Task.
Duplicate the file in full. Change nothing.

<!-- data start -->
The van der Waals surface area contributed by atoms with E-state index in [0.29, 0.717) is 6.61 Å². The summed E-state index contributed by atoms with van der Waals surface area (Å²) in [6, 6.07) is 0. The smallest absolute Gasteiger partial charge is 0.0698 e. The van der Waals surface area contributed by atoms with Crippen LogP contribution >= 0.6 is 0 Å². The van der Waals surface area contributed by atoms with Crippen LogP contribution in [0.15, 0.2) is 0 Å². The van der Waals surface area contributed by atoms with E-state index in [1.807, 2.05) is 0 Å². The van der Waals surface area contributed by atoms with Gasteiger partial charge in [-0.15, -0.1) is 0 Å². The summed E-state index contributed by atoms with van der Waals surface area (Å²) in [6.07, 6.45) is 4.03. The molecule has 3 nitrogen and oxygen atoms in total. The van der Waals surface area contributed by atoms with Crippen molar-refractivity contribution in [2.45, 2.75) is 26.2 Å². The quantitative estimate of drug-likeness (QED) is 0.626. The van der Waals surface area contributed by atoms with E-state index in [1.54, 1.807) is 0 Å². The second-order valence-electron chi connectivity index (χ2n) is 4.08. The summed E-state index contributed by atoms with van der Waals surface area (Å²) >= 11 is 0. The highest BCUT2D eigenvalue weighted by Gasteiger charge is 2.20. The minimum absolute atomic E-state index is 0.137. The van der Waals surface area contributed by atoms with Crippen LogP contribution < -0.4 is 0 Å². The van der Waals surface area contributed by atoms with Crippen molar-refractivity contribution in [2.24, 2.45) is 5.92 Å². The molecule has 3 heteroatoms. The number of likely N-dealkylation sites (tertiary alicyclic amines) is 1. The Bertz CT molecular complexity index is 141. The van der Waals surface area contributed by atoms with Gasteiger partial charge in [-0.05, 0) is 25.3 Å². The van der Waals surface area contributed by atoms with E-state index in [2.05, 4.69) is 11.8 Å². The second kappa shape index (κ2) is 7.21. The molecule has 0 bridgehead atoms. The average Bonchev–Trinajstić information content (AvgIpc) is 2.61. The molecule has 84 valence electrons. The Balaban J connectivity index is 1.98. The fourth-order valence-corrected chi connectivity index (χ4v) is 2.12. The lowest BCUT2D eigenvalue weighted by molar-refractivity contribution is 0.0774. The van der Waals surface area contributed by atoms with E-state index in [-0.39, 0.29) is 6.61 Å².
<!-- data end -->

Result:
The van der Waals surface area contributed by atoms with E-state index in [0.29, 0.717) is 6.61 Å². The summed E-state index contributed by atoms with van der Waals surface area (Å²) in [6, 6.07) is 0. The smallest absolute Gasteiger partial charge is 0.0698 e. The van der Waals surface area contributed by atoms with Crippen LogP contribution >= 0.6 is 0 Å². The van der Waals surface area contributed by atoms with Crippen LogP contribution in [0.15, 0.2) is 0 Å². The van der Waals surface area contributed by atoms with E-state index in [1.807, 2.05) is 0 Å². The van der Waals surface area contributed by atoms with Gasteiger partial charge in [-0.15, -0.1) is 0 Å². The summed E-state index contributed by atoms with van der Waals surface area (Å²) in [6.07, 6.45) is 4.03. The molecule has 3 nitrogen and oxygen atoms in total. The van der Waals surface area contributed by atoms with Crippen molar-refractivity contribution in [2.45, 2.75) is 26.2 Å². The quantitative estimate of drug-likeness (QED) is 0.626. The van der Waals surface area contributed by atoms with E-state index in [1.54, 1.807) is 0 Å². The second-order valence-electron chi connectivity index (χ2n) is 4.08. The summed E-state index contributed by atoms with van der Waals surface area (Å²) >= 11 is 0. The highest BCUT2D eigenvalue weighted by Gasteiger charge is 2.20. The minimum absolute atomic E-state index is 0.137. The van der Waals surface area contributed by atoms with Crippen LogP contribution < -0.4 is 0 Å². The van der Waals surface area contributed by atoms with Crippen molar-refractivity contribution in [2.24, 2.45) is 5.92 Å². The molecule has 3 heteroatoms. The number of likely N-dealkylation sites (tertiary alicyclic amines) is 1. The Bertz CT molecular complexity index is 141. The van der Waals surface area contributed by atoms with Gasteiger partial charge in [-0.05, 0) is 25.3 Å². The van der Waals surface area contributed by atoms with E-state index in [2.05, 4.69) is 11.8 Å². The second kappa shape index (κ2) is 7.21. The molecule has 0 bridgehead atoms. The average Bonchev–Trinajstić information content (AvgIpc) is 2.61. The molecule has 84 valence electrons. The Balaban J connectivity index is 1.98. The fourth-order valence-corrected chi connectivity index (χ4v) is 2.12. The lowest BCUT2D eigenvalue weighted by molar-refractivity contribution is 0.0774. The van der Waals surface area contributed by atoms with E-state index in [-0.39, 0.29) is 6.61 Å².